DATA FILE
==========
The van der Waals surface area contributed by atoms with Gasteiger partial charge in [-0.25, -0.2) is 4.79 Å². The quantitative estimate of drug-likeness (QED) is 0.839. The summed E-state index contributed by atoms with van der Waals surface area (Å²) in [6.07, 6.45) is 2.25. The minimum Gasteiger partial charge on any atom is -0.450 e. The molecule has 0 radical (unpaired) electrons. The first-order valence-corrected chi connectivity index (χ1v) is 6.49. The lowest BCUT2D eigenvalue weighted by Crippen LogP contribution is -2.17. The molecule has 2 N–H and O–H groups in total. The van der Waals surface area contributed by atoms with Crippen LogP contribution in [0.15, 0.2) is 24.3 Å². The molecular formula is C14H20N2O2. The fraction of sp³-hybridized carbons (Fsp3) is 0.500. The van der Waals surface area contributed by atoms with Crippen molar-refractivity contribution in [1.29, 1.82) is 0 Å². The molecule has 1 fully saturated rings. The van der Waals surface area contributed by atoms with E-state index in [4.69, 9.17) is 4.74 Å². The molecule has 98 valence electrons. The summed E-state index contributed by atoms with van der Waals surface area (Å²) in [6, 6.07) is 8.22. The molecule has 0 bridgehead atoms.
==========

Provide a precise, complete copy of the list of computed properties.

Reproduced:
The van der Waals surface area contributed by atoms with Gasteiger partial charge in [-0.25, -0.2) is 4.79 Å². The quantitative estimate of drug-likeness (QED) is 0.839. The summed E-state index contributed by atoms with van der Waals surface area (Å²) in [6.07, 6.45) is 2.25. The minimum Gasteiger partial charge on any atom is -0.450 e. The molecule has 0 radical (unpaired) electrons. The first-order valence-corrected chi connectivity index (χ1v) is 6.49. The lowest BCUT2D eigenvalue weighted by Crippen LogP contribution is -2.17. The molecule has 2 N–H and O–H groups in total. The van der Waals surface area contributed by atoms with Crippen LogP contribution in [0.15, 0.2) is 24.3 Å². The molecular formula is C14H20N2O2. The fraction of sp³-hybridized carbons (Fsp3) is 0.500. The van der Waals surface area contributed by atoms with Crippen molar-refractivity contribution in [1.29, 1.82) is 0 Å². The molecule has 1 fully saturated rings. The van der Waals surface area contributed by atoms with E-state index in [4.69, 9.17) is 4.74 Å². The molecule has 98 valence electrons. The summed E-state index contributed by atoms with van der Waals surface area (Å²) in [6, 6.07) is 8.22. The molecule has 0 bridgehead atoms.